Sen. Edward M. Kennedy, hospitalized Saturday after apparently suffering a seizure at his home on Cape Cod, Mass., was awake and joking with family members later in the day, a spokeswoman said.

The Democratic senator is undergoing tests at Massachusetts General Hospital in Boston to determine the cause of the seizure.

The 76-year-old Kennedy, leader of a storied political dynasty and a liberal icon, was rushed from the family compound at Hyannis Port, Mass., to Cape Cod Hospital at 9 a.m. He was evaluated there, then airlifted to Massachusetts General.

Kennedy suffered what first appeared to be "stroke-like symptoms," a Democratic Party aide said. The longtime senator experienced one seizure in Cape Cod and a second while aboard the helicopter flight to Boston, the Boston Globe reported.

By the end of the day, however, Kennedy was "conscious, talking, joking with family," said Kennedy's spokeswoman, Stephanie Cutter.

Nonetheless, news of his illness sent shudders through the Democratic establishment and commanded wide national attention, in part because he so vividly embodies the Kennedy legacy, with even his voice and appearance potently reminiscent of his two slain brothers.

Family members said they remained "guardedly optimistic" that he would recover soon, and hospital officials said he was resting comfortably. Relatives gathered at the hospital, joined by Kennedy's Massachusetts colleague, Sen. John F. Kerry.

The hospital canceled plans for a news briefing. Experts said a seizure is caused by the abnormal firing of neurons in the brain, producing an excess of electrical activity.

Although frequently thought to lead to a loss of consciousness or convulsions, seizures can produce symptoms as mild as numbness, nausea or a sensation of fear. Many of those symptoms also are associated with stroke, making it difficult at times to distinguish between the two.

Nearly everybody is at some risk of seizures, according to Dr. Marc R. Nuwer of UCLA's David Geffen School of Medicine. They can be triggered by sleep deprivation, stress, alcohol consumption or medications.

It is unlikely that Kennedy will suffer any long-lasting aftereffects. But Nuwer said he would probably have a headache and a sore body for several days, "like he ran a marathon."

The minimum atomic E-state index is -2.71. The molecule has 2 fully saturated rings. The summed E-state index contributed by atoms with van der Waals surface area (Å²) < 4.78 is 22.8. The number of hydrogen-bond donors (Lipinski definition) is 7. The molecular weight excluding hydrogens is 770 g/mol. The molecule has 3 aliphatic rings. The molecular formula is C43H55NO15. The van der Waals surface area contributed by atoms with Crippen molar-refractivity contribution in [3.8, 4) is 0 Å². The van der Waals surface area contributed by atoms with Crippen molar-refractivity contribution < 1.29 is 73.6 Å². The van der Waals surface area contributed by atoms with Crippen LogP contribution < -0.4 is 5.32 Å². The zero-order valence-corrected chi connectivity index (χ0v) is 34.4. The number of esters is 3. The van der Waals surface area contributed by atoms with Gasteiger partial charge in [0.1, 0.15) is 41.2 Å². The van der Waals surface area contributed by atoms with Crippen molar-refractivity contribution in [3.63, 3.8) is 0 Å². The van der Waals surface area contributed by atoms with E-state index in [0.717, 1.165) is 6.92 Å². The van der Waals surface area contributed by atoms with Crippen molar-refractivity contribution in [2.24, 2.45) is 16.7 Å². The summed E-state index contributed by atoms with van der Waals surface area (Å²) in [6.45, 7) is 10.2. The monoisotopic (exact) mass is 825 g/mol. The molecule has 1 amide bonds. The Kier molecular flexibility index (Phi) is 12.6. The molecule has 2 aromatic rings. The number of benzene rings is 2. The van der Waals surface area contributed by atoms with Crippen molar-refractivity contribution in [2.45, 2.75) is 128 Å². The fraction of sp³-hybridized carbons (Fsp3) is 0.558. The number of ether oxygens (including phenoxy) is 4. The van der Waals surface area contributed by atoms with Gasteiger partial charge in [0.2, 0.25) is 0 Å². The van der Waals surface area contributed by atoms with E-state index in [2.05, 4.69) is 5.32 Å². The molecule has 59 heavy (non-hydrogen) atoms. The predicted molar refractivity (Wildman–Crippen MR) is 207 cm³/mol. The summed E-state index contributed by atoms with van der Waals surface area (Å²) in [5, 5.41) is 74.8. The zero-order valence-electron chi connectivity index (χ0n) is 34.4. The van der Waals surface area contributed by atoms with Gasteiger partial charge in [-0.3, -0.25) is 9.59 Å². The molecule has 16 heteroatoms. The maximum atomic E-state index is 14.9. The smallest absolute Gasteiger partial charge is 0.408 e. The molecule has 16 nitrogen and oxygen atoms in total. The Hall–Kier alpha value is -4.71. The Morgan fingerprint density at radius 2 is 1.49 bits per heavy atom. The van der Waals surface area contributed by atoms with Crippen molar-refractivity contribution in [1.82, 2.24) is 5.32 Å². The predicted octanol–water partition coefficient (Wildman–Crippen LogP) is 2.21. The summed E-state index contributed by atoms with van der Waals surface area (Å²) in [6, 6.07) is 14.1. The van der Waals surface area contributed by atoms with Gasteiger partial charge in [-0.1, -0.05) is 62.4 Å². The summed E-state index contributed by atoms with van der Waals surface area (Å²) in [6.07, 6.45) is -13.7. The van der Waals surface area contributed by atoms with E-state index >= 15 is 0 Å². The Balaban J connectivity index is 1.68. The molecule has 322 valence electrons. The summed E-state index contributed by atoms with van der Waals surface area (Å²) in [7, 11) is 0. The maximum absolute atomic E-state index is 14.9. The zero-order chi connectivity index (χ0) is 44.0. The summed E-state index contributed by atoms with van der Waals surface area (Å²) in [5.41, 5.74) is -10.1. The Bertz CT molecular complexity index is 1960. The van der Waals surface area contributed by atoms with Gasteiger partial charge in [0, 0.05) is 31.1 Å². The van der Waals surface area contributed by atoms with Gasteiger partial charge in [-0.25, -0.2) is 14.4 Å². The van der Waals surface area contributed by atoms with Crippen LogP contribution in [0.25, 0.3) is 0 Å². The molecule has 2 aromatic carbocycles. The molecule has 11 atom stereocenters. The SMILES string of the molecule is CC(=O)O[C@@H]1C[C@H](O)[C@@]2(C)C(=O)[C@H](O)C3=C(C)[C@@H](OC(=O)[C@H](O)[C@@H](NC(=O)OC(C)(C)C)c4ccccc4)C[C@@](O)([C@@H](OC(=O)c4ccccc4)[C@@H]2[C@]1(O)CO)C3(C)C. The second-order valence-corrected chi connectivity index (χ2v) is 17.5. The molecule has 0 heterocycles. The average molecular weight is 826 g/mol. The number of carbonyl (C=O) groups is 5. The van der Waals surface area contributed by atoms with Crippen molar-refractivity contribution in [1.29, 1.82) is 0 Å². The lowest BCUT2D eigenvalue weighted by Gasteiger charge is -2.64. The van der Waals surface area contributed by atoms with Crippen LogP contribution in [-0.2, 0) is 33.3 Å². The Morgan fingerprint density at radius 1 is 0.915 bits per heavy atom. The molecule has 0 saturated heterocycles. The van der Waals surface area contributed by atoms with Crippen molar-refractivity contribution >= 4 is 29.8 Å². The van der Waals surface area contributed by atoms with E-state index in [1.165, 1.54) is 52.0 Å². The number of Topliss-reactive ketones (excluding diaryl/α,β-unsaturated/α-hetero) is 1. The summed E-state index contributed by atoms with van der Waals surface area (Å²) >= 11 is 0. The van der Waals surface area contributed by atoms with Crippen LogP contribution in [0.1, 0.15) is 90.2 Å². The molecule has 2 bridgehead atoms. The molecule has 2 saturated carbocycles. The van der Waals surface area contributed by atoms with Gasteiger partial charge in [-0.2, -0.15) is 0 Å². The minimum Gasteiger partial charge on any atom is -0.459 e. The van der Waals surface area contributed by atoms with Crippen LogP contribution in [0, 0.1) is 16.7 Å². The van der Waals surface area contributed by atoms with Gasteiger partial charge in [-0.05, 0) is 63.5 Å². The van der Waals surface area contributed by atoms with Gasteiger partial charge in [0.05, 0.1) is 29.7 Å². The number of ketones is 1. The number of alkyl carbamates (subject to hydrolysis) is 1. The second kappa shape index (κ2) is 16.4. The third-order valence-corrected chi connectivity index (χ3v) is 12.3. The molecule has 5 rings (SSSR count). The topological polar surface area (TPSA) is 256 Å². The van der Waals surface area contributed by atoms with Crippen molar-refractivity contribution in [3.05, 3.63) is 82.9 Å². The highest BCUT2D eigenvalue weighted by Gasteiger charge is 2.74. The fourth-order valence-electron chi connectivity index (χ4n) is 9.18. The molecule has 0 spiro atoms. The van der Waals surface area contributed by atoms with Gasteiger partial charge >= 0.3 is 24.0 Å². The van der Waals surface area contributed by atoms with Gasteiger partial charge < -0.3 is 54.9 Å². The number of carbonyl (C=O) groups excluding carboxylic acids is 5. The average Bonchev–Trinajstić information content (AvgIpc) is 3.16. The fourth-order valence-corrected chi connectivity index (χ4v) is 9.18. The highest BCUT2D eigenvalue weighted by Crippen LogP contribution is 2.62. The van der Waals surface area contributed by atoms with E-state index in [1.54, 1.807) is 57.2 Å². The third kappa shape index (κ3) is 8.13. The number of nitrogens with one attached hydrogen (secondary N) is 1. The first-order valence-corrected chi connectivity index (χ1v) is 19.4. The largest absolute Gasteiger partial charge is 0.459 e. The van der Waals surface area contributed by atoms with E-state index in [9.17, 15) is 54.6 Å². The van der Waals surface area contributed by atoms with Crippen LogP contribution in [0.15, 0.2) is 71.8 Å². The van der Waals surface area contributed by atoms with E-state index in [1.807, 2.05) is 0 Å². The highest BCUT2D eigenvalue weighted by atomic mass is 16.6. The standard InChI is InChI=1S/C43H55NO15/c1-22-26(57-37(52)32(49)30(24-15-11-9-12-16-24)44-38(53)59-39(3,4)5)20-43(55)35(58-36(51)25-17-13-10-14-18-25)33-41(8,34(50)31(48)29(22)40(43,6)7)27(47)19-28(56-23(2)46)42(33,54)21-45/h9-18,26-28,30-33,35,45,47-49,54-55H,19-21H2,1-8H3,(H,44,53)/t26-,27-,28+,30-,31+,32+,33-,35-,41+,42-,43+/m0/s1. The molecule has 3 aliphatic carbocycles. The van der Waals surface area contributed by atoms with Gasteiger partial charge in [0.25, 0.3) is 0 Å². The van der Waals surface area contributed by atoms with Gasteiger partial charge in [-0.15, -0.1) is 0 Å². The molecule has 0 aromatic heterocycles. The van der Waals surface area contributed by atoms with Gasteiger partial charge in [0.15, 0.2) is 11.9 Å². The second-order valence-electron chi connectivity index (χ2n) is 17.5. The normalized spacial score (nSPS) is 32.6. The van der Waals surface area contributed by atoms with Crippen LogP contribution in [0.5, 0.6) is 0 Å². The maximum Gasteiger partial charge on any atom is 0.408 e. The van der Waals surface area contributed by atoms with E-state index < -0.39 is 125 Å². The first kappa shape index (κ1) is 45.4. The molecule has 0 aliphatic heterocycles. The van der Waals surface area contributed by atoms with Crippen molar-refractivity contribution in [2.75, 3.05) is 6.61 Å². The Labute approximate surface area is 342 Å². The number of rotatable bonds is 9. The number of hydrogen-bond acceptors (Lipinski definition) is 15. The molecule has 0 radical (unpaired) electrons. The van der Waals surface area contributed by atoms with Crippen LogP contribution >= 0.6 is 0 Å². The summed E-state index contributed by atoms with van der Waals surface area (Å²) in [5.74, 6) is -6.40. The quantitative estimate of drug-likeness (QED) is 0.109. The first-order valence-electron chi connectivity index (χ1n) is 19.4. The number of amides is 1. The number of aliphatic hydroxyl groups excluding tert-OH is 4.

Kennedy was elected to the Senate in 1962 to fill the seat vacated when his brother, John F. Kennedy, won the presidency two years before, and he has been a key player in U.S. politics ever since. He has figured prominently in this year's Democratic presidential race between Hillary Rodham Clinton and Barack Obama with his endorsement of the first-term senator from Illinois.

Obama, campaigning Saturday in Eugene, Ore., praised Kennedy during an appearance at a hospital.

"Ted Kennedy is a giant in American political history," Obama said. "He has done more for the healthcare of others than just about anybody in history, and so we are going to be rooting for him, and I insist on being optimistic about how it's going to turn out."

Clinton and likely GOP nominee John McCain, also Senate colleagues, likewise issued statements praising Kennedy and wishing him well.

Kennedy underwent surgery in October to clear his left carotid artery to reduce the likelihood of a stroke, and his colleagues and family members said he recovered well and soon returned to work.

He also has suffered from years of chronic back pain, dating to a plane crash in 1964.

Two of Kennedy's brothers, President Kennedy and New York Sen. Robert F. Kennedy, were assassinated during the 1960s. His oldest brother, Joseph Jr., died in World War II.

Kennedy has been a tireless campaigner on social issues such as increases in the minimum wage and improvements in healthcare.